Mirrorless in theUK has near 30% of the interchangeable lens camera segment.

The CIPA data for the first 6 months of this year shows 74,859,433 DSLR were exported to Europe as a whole with 8,170,738 .Which means Europe wide the average market share for “all” mirrorless cameras is 10%. The CIPA data covers the entire Japanese camera makers output and is by far the most reliable and comprehensive data available. These are the real numbers and it covers every camera made in Japan. The real market share in Europe is nowhere near 30% .

The CIPA data is very comprehensive covering total production and shipments by volume and location. As well as being current. In Europe DSLR shipments for the six month period are 83.4% of what they were last year at this time mirrorless shipments are 74.3% of what they were last year. These numbers are incontestable not liking the numbers because they do not agree with your particular agenda doesn't change them.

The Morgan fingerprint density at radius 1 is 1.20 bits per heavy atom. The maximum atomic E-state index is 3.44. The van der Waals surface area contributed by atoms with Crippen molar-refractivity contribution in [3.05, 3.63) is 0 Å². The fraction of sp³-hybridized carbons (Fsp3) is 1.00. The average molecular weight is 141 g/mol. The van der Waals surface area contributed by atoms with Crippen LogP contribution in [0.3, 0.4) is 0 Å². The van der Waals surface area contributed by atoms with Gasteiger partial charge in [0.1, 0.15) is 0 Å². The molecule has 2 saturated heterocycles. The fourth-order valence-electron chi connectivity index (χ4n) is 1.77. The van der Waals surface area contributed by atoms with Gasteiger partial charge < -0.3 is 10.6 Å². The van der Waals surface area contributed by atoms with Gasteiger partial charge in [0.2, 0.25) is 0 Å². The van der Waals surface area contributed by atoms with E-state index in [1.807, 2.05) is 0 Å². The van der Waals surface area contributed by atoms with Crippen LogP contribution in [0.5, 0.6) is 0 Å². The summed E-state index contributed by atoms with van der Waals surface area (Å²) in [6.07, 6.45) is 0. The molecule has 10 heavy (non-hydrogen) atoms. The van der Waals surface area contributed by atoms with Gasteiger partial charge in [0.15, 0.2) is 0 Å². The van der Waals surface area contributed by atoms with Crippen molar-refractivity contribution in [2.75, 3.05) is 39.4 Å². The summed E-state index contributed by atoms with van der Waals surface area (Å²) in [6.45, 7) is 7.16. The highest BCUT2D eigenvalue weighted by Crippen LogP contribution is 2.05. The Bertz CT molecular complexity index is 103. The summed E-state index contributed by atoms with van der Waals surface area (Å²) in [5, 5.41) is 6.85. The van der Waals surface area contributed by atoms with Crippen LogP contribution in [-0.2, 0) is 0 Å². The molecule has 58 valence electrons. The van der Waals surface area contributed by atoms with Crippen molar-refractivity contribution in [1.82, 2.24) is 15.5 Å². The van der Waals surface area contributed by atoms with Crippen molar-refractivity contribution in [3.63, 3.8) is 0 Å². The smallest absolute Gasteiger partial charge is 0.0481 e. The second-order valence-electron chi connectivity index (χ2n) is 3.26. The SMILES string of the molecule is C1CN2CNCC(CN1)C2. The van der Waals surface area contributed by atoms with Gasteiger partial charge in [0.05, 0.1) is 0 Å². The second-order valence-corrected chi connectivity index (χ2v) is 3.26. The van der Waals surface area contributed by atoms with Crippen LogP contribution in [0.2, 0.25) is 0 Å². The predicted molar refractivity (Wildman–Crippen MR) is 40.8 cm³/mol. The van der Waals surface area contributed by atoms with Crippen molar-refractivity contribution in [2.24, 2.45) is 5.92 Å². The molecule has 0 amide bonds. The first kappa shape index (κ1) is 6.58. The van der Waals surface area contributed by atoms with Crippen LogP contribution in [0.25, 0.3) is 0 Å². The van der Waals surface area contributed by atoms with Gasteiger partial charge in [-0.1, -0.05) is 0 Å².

I personally do not care if mFT is dominating the market {it clearly isn't } as long as the companies producing it are actually making products that sell well and more importantly make solid profits. So that they can continue to make great products.

Jim

 jim stirling's gear list:jim stirling's gear list
Panasonic FZ1000 Panasonic Lumix DMC-GF1 Panasonic Lumix DMC-GX7 Nikon D810 Panasonic Lumix DMC-GH4 +12 more
Keyboard shortcuts:
FForum MMy threads